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International Symposium

The Institute held an International Symposium from 10 to 12 September, 2006 on “Jewish Genealogy: Research and Teaching Priorities”, on the Hebrew University Campus at Givat Ram in Jerusalem. The event was co-sponsored by the Centre for Migration and Genealogy in the Isaac and Jessie Kaplan Centre for Jewish Studies and Research at the University of Cape Town.

It was attended by leading experts from Europe, Israel, South Africa and the United States, who reviewed the current “state of play” of genealogical research in various areas, including in Jewish history, rabbinics, onomastics, migration studies, genetics and archives, to name but a few. Where relevant, topics were examined from both the Ashkenazi and Sephardic point of view.

The Symposium was action-oriented. Its stated aim was to develop research policies and directions for the Institute over the next two to three years and, within that, to produce a prioritized list of recommended research topics meriting early attention in each area under discussion. More than 130 possible projects were suggested. (The Institute has decided to try to launch a small number of these projects during the current academic year and has issued a “Call for Projects” in this regard – see section 2 of “Upcoming Institute Projects” on the “Projects” page of this website).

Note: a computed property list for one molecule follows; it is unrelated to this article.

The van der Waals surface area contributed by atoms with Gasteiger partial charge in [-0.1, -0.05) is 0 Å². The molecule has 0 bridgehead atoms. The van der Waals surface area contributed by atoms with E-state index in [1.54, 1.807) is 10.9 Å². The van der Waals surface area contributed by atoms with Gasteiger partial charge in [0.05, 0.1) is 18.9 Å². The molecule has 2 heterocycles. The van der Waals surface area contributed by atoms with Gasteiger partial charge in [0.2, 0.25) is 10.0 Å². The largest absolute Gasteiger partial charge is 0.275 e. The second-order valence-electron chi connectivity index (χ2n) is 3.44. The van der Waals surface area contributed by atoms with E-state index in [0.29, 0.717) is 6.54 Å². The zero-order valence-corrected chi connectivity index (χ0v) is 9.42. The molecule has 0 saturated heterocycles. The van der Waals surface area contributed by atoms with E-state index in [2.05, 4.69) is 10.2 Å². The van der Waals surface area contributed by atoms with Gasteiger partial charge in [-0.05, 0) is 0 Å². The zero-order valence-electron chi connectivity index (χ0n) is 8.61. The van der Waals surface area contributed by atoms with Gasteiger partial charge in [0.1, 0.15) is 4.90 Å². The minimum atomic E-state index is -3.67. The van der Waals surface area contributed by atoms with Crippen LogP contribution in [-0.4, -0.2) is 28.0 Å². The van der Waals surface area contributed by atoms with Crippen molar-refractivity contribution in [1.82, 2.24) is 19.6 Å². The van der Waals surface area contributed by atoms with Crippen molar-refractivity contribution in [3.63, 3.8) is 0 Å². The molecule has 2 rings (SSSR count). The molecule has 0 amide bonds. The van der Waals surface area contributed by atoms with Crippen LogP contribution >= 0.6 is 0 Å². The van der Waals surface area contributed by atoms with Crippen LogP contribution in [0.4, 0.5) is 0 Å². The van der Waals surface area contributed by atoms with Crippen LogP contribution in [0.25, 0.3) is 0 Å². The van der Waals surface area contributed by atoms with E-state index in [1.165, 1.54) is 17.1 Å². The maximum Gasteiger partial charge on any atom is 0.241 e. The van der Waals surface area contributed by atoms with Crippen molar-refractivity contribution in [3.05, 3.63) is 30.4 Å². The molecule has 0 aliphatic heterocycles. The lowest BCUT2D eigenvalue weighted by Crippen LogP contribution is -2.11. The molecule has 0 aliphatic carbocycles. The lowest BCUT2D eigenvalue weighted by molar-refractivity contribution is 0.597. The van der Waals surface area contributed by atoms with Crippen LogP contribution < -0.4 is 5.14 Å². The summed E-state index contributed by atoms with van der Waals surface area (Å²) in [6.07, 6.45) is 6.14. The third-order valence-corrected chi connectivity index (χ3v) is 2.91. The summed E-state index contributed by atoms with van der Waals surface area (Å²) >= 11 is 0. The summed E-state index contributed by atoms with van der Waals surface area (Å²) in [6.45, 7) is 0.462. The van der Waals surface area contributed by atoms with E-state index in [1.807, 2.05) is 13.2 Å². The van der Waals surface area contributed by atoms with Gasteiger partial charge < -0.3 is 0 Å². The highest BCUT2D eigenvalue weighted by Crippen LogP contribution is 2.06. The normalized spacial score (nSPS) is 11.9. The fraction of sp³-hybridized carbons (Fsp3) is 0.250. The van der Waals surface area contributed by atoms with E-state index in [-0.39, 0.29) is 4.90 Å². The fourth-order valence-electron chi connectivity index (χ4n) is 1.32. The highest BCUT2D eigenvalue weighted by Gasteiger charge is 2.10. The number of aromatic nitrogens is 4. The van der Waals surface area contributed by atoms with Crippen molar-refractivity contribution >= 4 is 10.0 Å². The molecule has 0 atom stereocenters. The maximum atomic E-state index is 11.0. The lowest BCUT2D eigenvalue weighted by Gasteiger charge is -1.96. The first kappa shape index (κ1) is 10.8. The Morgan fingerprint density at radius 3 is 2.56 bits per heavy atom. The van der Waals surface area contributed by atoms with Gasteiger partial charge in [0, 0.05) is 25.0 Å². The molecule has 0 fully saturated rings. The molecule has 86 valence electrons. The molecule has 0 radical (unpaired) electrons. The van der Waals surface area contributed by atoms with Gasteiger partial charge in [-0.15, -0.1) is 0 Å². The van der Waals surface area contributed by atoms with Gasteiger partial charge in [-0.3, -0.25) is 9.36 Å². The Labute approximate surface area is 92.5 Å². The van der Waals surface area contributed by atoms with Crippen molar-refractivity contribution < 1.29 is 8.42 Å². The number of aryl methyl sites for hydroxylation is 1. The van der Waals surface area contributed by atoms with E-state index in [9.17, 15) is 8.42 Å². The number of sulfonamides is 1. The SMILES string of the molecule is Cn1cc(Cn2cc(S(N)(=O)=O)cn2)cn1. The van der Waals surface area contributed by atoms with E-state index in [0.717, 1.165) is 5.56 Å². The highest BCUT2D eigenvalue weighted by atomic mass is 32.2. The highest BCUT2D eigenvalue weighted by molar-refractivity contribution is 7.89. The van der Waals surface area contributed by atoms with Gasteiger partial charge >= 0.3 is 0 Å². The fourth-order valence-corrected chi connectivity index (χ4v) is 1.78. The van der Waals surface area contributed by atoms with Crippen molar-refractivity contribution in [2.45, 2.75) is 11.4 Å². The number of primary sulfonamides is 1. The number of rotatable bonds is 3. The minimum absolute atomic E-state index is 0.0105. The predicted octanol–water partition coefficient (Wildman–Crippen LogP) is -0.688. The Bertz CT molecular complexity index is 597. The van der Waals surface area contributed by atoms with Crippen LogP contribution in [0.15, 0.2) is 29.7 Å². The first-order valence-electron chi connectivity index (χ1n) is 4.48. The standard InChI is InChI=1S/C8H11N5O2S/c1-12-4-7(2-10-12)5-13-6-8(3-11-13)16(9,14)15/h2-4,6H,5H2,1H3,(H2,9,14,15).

On the teaching side, the elements necessary for university courses in Jewish genealogy as well as the tools and technologies required for the teaching of those courses were discussed.

Overall, there was a sense that the Symposium was a pioneering, groundbreaking event. As Gary Mokotoff put it, “Jewish genealogical history was being made”. Concretely, the Symposium more than met its broader goals. In general terms:

  1.  It clearly demonstrated that the time for a Jewish genealogical institute has come.
  2. It refined the Institute’s “vision” and raison d’etre – to develop Jewish Genealogy into a recognized academic discipline through research and teaching at the university level.
  3. It showed that there are qualified academics throughout the scholarly world who are well qualified to conduct advanced Jewish genealogical research, often on an inter-disciplinary basis.
  4. It confirmed a perceived need to engage in teaching Jewish Genealogy at the university level and offered guidelines on how to proceed with that.
  5. It defined what marks the Institute off from other parts of the organized Jewish genealogical world and pointed to possible areas of cooperation.

Click here for greetings from the President of Israel to Symposium participants

Click here for the Symposium’s programme.

Click here for the list of participants.

Click here for a selection of the papers presented (unedited).

Click here for an article about the Symposium, from AVOTAYNU, XXII, 4, pp. 3-4